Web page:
Events, Film, Southern Historical Collection, Special Collections

George C. Stoney, Documentary Filmmaker and Educator, To Speak Oct. 16

An Evening with George C. Stoney
Friday, Oct. 16, 2009
Reception at 5 p.m. | Program at 6 p.m.
Sonja Haynes Stone Center for Black Culture and History
Free and open to the public
Information: Liza Terll, Friends of the Library: (919) 962-4207 or

Documentary filmmaker George C. Stoney, a graduate of UNC’s class of 1937, will return to the University Oct. 16 for a screening of clips from his movies and a question-and-answer session led by Tom Rankin, director of the Center for Documentary Studies at Duke University.

The event is sponsored by UNC’s University Library, along with the Center for Documentary Studies and the Full Frame Documentary Film Festival.

About George C. Stoney
Stoney is recognized for the pioneering social engagement of his film work and for his decades of mentoring young professionals. His early advocacy for public access television helped to create the Federal Communications Commission’s cable access requirements in 1972.

Stoney’s papers are part of the Southern Historical Collection at UNC’s Wilson Special Collections Library.

After graduating from UNC, Stoney was southern correspondent for the periodical Survey Graphic and he assisted political scientist and later Nobel Peace Prize winner Ralph Bunche in a study of racial segregation published as An American Dilemma (1944). He also worked briefly as a secretary to author and UNC alumnus Thomas Wolfe.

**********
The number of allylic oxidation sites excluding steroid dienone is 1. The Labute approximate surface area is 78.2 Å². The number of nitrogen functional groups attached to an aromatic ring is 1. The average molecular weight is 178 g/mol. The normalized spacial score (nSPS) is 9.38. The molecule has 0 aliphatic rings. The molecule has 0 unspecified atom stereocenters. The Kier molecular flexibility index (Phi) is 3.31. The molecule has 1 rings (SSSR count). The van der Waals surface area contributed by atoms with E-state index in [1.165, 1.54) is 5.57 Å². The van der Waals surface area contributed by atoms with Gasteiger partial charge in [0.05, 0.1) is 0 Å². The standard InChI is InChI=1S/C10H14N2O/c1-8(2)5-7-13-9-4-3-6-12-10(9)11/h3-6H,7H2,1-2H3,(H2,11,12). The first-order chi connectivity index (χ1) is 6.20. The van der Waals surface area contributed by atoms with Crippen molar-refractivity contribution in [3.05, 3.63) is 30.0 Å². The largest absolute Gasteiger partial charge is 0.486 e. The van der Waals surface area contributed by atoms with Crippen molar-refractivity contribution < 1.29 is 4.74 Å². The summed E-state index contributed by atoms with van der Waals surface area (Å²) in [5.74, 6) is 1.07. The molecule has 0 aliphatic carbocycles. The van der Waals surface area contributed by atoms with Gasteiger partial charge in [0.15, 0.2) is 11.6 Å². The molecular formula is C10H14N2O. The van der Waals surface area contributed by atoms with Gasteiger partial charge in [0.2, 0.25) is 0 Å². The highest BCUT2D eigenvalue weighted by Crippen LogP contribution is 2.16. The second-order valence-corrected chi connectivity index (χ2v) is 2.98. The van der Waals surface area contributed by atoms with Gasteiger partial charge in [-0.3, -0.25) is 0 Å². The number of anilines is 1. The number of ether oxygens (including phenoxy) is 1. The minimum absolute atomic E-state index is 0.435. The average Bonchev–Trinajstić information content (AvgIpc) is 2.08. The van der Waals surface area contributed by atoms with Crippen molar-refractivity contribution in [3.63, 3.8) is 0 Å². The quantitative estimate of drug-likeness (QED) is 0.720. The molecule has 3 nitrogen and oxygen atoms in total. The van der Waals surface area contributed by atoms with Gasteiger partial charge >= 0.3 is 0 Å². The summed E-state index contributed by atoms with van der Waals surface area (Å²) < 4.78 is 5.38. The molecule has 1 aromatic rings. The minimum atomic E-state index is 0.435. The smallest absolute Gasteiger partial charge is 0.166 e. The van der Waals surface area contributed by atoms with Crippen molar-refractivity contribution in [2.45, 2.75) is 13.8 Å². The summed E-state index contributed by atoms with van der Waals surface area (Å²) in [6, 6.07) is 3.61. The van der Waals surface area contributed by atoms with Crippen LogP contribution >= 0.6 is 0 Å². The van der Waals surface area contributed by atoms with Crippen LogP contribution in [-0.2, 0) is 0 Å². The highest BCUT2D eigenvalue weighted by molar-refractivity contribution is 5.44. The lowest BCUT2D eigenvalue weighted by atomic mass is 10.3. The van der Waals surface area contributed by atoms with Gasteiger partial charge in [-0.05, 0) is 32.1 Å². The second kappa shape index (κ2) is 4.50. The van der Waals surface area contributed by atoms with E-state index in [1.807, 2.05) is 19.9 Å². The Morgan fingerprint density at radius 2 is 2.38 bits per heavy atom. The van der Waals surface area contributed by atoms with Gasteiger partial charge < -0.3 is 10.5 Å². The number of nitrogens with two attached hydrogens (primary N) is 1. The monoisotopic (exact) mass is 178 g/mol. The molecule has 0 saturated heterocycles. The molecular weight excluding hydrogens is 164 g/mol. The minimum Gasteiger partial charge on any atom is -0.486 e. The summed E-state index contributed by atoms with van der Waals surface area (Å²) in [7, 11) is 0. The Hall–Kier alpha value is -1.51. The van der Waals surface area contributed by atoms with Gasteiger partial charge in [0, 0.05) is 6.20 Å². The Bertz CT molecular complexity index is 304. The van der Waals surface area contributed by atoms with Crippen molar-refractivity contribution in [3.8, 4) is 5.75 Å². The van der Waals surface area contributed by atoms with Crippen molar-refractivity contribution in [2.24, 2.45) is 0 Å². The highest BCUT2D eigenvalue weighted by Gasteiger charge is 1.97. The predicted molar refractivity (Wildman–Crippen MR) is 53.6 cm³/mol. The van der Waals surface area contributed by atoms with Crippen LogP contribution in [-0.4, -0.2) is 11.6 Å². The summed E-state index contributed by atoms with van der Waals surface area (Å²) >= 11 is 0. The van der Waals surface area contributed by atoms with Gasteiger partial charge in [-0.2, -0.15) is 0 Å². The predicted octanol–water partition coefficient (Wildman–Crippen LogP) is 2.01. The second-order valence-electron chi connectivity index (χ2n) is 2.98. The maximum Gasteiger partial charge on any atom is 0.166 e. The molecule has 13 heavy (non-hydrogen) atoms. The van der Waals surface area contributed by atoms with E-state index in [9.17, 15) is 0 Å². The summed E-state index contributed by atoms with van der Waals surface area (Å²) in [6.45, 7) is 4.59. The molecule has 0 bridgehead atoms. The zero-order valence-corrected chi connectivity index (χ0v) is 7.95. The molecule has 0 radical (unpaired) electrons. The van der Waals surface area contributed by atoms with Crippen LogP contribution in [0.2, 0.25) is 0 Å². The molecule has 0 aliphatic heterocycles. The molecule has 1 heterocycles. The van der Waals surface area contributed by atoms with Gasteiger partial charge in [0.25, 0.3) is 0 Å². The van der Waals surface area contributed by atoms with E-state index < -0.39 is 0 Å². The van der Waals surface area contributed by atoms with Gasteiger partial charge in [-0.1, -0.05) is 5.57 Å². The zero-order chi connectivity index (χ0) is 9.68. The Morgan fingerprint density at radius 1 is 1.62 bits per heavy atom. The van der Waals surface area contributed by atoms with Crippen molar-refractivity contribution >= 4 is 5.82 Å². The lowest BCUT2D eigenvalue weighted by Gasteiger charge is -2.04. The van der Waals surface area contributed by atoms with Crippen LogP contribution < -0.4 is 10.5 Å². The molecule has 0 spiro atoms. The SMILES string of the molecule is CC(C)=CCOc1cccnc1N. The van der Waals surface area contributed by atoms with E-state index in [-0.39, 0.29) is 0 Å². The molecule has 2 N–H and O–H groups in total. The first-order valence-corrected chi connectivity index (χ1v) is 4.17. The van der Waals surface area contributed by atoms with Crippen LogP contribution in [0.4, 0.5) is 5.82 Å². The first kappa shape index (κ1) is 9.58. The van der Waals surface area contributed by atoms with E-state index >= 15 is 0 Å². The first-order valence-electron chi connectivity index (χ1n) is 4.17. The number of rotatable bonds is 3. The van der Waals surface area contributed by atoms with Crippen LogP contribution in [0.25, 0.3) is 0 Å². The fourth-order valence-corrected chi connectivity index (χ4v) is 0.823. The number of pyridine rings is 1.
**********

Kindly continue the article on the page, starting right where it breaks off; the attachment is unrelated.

Mrs. Mary Francis Hill Coley (“Miss Mary”) was the midwife featured in Stoney’s 1952 documentary <em>All My Babies.</em> Credit: George C. Stoney, 1952.

Mrs. Mary Francis Hill Coley (“Miss Mary”) was the midwife featured in Stoney’s 1952 documentary “All My Babies.” Credit: George C. Stoney, 1952.

In 1938, he became information officer for the Farm Security Administration in the southeast. In World War II, he served as photo intelligence officer in the Air Force.

In 1946, Stoney joined the Southern Educational Film Production Service as writer and director. In 1953, he started his own production company for documentary films.

All My Babies, one of his first efforts created for the Georgia Department of Public Health to train rural midwives, was eventually used around the world by UNESCO. In 2002, the Library of Congress placed All My Babies on its National Film Registry.

From 1968 to 1970, Stoney served as executive producer of the Challenge for Change program at the National Film Board of Canada.

Stoney joined the faculty at the Tisch School of the Arts at New York University in 1970, where he is teaching three classes for the fall 2009 semester. He is currently working on three major films: a reunion of All My Babies, a portrait of the late Brazilian educator Paulo Freire and a documentary about the penal system called Staying Out.

Oct. 16 Program
The screening at UNC will include clips from six of Stoney’s films:

  • Palmour Street (1949), a dramatized discussion of family relations in the African American community for the Georgia Department of Public Health;
  • All My Babies (1952), a training film about midwifery, also for the Georgia Department of Public Health;
  • Southern Voices (1985), tracing the development and premiere performance of a symphonic work by Sorrel Doris Hays for the Chattanooga (Tenn.) Symphony Orchestra;
  • We Shall Overcome (1988), a film history of the song;
  • The Uprising of 34 (1995), documenting textile strikes in the South in 1934;
  • The reunion for All My Babies (in progress), tracking down the people delivered by midwife Mary Francis Hill Coley in the original film.

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